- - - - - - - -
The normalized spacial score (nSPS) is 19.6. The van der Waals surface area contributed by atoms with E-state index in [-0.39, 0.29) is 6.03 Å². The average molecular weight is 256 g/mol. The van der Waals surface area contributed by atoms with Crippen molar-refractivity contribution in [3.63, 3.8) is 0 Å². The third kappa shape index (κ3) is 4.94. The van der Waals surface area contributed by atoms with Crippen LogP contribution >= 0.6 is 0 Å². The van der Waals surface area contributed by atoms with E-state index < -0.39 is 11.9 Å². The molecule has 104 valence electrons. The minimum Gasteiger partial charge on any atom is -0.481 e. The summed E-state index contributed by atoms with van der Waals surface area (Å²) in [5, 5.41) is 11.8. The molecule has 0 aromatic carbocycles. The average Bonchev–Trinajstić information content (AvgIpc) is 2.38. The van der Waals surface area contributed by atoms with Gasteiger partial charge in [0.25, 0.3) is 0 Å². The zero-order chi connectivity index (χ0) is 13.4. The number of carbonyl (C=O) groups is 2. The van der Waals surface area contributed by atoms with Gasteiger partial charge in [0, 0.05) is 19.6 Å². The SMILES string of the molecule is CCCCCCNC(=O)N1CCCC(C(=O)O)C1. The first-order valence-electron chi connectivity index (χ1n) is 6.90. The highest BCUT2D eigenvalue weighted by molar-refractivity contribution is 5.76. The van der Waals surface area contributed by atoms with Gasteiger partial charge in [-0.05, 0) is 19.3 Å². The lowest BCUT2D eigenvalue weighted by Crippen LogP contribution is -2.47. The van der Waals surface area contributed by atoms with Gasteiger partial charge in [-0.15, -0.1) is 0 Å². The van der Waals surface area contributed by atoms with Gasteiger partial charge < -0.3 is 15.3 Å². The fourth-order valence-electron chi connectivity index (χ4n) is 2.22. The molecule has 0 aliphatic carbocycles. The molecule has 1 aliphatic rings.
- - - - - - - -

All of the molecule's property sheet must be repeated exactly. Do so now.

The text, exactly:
The normalized spacial score (nSPS) is 19.6. The van der Waals surface area contributed by atoms with E-state index in [-0.39, 0.29) is 6.03 Å². The average molecular weight is 256 g/mol. The van der Waals surface area contributed by atoms with Crippen molar-refractivity contribution in [3.63, 3.8) is 0 Å². The third kappa shape index (κ3) is 4.94. The van der Waals surface area contributed by atoms with Crippen LogP contribution >= 0.6 is 0 Å². The van der Waals surface area contributed by atoms with E-state index < -0.39 is 11.9 Å². The molecule has 104 valence electrons. The minimum Gasteiger partial charge on any atom is -0.481 e. The summed E-state index contributed by atoms with van der Waals surface area (Å²) in [5, 5.41) is 11.8. The molecule has 0 aromatic carbocycles. The average Bonchev–Trinajstić information content (AvgIpc) is 2.38. The van der Waals surface area contributed by atoms with Gasteiger partial charge in [0.25, 0.3) is 0 Å². The zero-order chi connectivity index (χ0) is 13.4. The number of carbonyl (C=O) groups is 2. The van der Waals surface area contributed by atoms with Gasteiger partial charge in [0, 0.05) is 19.6 Å². The SMILES string of the molecule is CCCCCCNC(=O)N1CCCC(C(=O)O)C1. The first-order valence-electron chi connectivity index (χ1n) is 6.90. The highest BCUT2D eigenvalue weighted by molar-refractivity contribution is 5.76. The van der Waals surface area contributed by atoms with Gasteiger partial charge in [-0.05, 0) is 19.3 Å². The lowest BCUT2D eigenvalue weighted by Crippen LogP contribution is -2.47. The van der Waals surface area contributed by atoms with Gasteiger partial charge in [-0.15, -0.1) is 0 Å². The van der Waals surface area contributed by atoms with Gasteiger partial charge < -0.3 is 15.3 Å². The fourth-order valence-electron chi connectivity index (χ4n) is 2.22. The molecule has 0 aliphatic carbocycles. The molecule has 1 aliphatic rings.